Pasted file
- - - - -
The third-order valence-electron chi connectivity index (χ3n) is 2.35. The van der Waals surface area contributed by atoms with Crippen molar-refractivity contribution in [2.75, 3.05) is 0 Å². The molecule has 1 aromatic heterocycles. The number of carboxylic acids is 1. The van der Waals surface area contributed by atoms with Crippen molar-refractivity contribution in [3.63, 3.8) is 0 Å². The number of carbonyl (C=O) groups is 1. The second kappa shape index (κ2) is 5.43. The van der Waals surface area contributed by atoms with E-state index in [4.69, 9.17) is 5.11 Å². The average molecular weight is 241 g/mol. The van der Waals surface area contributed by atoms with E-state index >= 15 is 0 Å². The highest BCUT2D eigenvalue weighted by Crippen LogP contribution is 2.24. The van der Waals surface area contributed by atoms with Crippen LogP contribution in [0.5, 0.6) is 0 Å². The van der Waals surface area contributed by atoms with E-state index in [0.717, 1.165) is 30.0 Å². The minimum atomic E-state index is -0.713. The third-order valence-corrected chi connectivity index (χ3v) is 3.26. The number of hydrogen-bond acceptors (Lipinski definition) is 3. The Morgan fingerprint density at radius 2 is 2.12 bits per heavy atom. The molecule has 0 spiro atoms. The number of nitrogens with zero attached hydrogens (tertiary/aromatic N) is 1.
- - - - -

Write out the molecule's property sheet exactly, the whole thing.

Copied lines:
The third-order valence-electron chi connectivity index (χ3n) is 2.35. The van der Waals surface area contributed by atoms with Crippen molar-refractivity contribution in [2.75, 3.05) is 0 Å². The molecule has 1 aromatic heterocycles. The number of carboxylic acids is 1. The van der Waals surface area contributed by atoms with Crippen molar-refractivity contribution in [3.63, 3.8) is 0 Å². The number of carbonyl (C=O) groups is 1. The second kappa shape index (κ2) is 5.43. The van der Waals surface area contributed by atoms with E-state index in [4.69, 9.17) is 5.11 Å². The average molecular weight is 241 g/mol. The van der Waals surface area contributed by atoms with E-state index >= 15 is 0 Å². The highest BCUT2D eigenvalue weighted by Crippen LogP contribution is 2.24. The van der Waals surface area contributed by atoms with Crippen LogP contribution in [0.5, 0.6) is 0 Å². The van der Waals surface area contributed by atoms with E-state index in [0.717, 1.165) is 30.0 Å². The minimum atomic E-state index is -0.713. The third-order valence-corrected chi connectivity index (χ3v) is 3.26. The number of hydrogen-bond acceptors (Lipinski definition) is 3. The Morgan fingerprint density at radius 2 is 2.12 bits per heavy atom. The molecule has 0 spiro atoms. The number of nitrogens with zero attached hydrogens (tertiary/aromatic N) is 1.